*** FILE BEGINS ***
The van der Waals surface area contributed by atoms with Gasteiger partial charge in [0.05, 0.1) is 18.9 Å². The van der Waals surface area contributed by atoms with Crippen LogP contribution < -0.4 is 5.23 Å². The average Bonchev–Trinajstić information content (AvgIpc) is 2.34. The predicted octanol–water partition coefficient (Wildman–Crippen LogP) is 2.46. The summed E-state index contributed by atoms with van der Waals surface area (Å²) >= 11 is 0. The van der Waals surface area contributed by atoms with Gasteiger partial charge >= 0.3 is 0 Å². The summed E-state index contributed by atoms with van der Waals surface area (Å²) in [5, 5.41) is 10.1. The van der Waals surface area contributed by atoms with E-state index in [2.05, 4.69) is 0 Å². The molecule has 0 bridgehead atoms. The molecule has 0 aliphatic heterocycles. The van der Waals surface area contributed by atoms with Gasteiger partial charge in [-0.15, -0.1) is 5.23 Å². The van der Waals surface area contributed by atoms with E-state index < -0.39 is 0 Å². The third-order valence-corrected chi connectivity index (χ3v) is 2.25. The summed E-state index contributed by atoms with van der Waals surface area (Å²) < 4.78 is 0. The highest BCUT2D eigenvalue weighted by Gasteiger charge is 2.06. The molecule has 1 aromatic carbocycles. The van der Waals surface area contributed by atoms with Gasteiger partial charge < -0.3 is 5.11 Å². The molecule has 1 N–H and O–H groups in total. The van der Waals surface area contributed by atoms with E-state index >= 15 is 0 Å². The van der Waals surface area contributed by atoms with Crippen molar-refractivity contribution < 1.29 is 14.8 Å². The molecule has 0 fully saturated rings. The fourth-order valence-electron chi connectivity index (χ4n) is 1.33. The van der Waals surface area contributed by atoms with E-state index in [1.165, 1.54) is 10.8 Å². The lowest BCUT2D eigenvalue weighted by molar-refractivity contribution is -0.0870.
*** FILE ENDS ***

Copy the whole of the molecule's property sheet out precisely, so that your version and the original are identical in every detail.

The van der Waals surface area contributed by atoms with Gasteiger partial charge in [0.05, 0.1) is 18.9 Å². The van der Waals surface area contributed by atoms with Crippen LogP contribution < -0.4 is 5.23 Å². The average Bonchev–Trinajstić information content (AvgIpc) is 2.34. The predicted octanol–water partition coefficient (Wildman–Crippen LogP) is 2.46. The summed E-state index contributed by atoms with van der Waals surface area (Å²) >= 11 is 0. The van der Waals surface area contributed by atoms with Gasteiger partial charge >= 0.3 is 0 Å². The summed E-state index contributed by atoms with van der Waals surface area (Å²) in [5, 5.41) is 10.1. The van der Waals surface area contributed by atoms with E-state index in [2.05, 4.69) is 0 Å². The molecule has 0 bridgehead atoms. The molecule has 0 aliphatic heterocycles. The van der Waals surface area contributed by atoms with Gasteiger partial charge in [-0.15, -0.1) is 5.23 Å². The van der Waals surface area contributed by atoms with E-state index < -0.39 is 0 Å². The third-order valence-corrected chi connectivity index (χ3v) is 2.25. The summed E-state index contributed by atoms with van der Waals surface area (Å²) < 4.78 is 0. The highest BCUT2D eigenvalue weighted by Gasteiger charge is 2.06. The molecule has 1 aromatic carbocycles. The van der Waals surface area contributed by atoms with Gasteiger partial charge < -0.3 is 5.11 Å². The molecule has 1 N–H and O–H groups in total. The van der Waals surface area contributed by atoms with E-state index >= 15 is 0 Å². The van der Waals surface area contributed by atoms with Crippen molar-refractivity contribution < 1.29 is 14.8 Å². The molecule has 0 fully saturated rings. The fourth-order valence-electron chi connectivity index (χ4n) is 1.33. The van der Waals surface area contributed by atoms with E-state index in [1.165, 1.54) is 10.8 Å². The lowest BCUT2D eigenvalue weighted by molar-refractivity contribution is -0.0870.